Ford’s Lincoln luxury-vehicle unit revealed the 2018 Navigator fullsize SUV at the 2017 New York auto show by touting its blend of smart basic engineering and smart features.
Like the recently-revealed Ford Expedition, its Lincoln counterpart is fitted with weight-saving aluminum bodywork to cut roughly 200 lb (91 kg) from the curb weight and helping offset the mass of the new Navigator’s copious luxury and advanced driver-assist features.
The new Navigator’s single-spec powertrain is stark evidence that engine downsizing and advanced transmission technology have come fully of age: the body-on-frame Navigator, positioned to be one of the largest and most-spacious 3-row SUVs on the road, isn’t deemed to require a V-8. Instead, Lincoln projects it will reap some 450 hp from a 3.5-L twin-turbocharged V6. And backing the thrusty 6-cylinder engine is Ford’s new 10R80 10-speed automatic transmission.
At the 2018 Navigator’s New York auto show launch, Ford had yet to distribute final specifications, but one company source said the new Navigator is expected to surpass the 17-mpg (13.8 L/100 km) combined fuel-economy rating of the previous-generation Navigator fitted with the twin-turbocharged V6 and all-wheel drive.
Although the new Navigator has Ford’s latest weight-saving and powertrain know-how, the brand is steadfastly focused on the SUV’s occupant-luxury and convenience attributes, as it must do marketplace battle with rival GM’s segment-defining Cadillac Escalade and fresh new European rivals that include large unibody SUVs from Land Rover’s Range Rover and Mercedes-Benz, among others.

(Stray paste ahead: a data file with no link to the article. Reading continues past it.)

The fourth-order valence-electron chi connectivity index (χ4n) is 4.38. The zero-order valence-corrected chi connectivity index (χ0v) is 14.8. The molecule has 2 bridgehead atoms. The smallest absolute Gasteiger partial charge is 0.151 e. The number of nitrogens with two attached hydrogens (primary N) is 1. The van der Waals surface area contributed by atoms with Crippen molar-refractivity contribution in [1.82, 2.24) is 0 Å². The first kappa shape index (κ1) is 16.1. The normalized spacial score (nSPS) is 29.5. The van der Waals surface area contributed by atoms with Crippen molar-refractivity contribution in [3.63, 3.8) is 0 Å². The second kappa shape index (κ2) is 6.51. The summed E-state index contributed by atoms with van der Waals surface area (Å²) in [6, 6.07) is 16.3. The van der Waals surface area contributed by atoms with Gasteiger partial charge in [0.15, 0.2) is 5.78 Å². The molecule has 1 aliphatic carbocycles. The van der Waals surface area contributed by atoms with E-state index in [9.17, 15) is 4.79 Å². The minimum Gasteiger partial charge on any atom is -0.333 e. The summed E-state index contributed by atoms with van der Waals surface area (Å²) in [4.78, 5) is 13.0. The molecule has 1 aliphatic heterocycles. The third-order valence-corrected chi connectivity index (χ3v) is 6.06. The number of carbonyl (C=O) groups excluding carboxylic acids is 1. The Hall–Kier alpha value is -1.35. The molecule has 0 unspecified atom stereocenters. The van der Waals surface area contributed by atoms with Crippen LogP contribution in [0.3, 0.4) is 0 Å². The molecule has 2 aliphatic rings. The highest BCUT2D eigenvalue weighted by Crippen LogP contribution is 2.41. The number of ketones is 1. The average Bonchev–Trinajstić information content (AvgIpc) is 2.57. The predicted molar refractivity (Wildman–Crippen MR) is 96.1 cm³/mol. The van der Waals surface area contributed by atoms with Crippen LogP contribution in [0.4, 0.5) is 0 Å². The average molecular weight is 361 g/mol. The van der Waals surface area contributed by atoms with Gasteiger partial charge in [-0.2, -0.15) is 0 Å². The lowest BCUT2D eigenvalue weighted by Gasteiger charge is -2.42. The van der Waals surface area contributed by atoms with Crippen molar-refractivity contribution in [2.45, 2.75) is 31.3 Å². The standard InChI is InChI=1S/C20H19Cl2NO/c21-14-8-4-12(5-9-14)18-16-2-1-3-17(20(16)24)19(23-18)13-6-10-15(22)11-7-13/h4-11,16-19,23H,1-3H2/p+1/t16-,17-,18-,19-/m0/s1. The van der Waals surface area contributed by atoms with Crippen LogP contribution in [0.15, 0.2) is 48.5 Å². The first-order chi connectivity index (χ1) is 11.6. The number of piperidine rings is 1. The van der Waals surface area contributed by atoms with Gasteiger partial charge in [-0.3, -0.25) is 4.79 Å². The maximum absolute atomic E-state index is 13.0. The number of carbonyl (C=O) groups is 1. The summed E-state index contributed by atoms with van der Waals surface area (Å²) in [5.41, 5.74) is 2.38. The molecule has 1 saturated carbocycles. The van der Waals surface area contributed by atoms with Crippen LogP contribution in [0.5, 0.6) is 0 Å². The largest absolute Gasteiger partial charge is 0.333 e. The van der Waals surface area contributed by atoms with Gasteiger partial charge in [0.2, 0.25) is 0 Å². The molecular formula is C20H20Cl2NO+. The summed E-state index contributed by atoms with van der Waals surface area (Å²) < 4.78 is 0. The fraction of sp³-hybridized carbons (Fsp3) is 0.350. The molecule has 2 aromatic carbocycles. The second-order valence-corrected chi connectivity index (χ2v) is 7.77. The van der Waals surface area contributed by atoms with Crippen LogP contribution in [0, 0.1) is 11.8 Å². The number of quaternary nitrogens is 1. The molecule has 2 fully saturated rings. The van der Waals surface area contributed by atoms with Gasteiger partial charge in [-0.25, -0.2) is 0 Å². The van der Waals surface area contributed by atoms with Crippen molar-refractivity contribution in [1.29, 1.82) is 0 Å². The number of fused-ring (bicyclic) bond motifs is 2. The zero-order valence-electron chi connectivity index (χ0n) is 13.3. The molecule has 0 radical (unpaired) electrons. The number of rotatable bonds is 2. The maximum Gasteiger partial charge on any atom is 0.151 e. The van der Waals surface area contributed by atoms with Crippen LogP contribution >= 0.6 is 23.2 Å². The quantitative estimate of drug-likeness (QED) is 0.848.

The 2018 Navigator has a laminated windshield and side glazing and so-called Perfect Position seats for the front occupants that are 30-way adjustable and offer heating, cooling and massage. Twin 10-in (25-cm) screens on the back of the front seats allow second-row occupants to view separate video sources and the second-row occupants have their own dedicated climate-control sector. The third-row seats offer a power-recline function.
Other electronic features include a head-up display for the driver and Ford’s clever Trailer Backup Assist that greatly simplifies the act of reversing a trailer. A simple pushbutton arrangement on the center console selects transmission gear (there is no “L,” setting, however, so it appears it technically cannot be called a “PRNDL”).
And one unique new function sees the adaptive LED headlights broaden their beam at low speeds to enhance peripheral lighting then narrowing the beams as speed rises to provide better long-range projection and reduce glare from signs and other roadside distractions.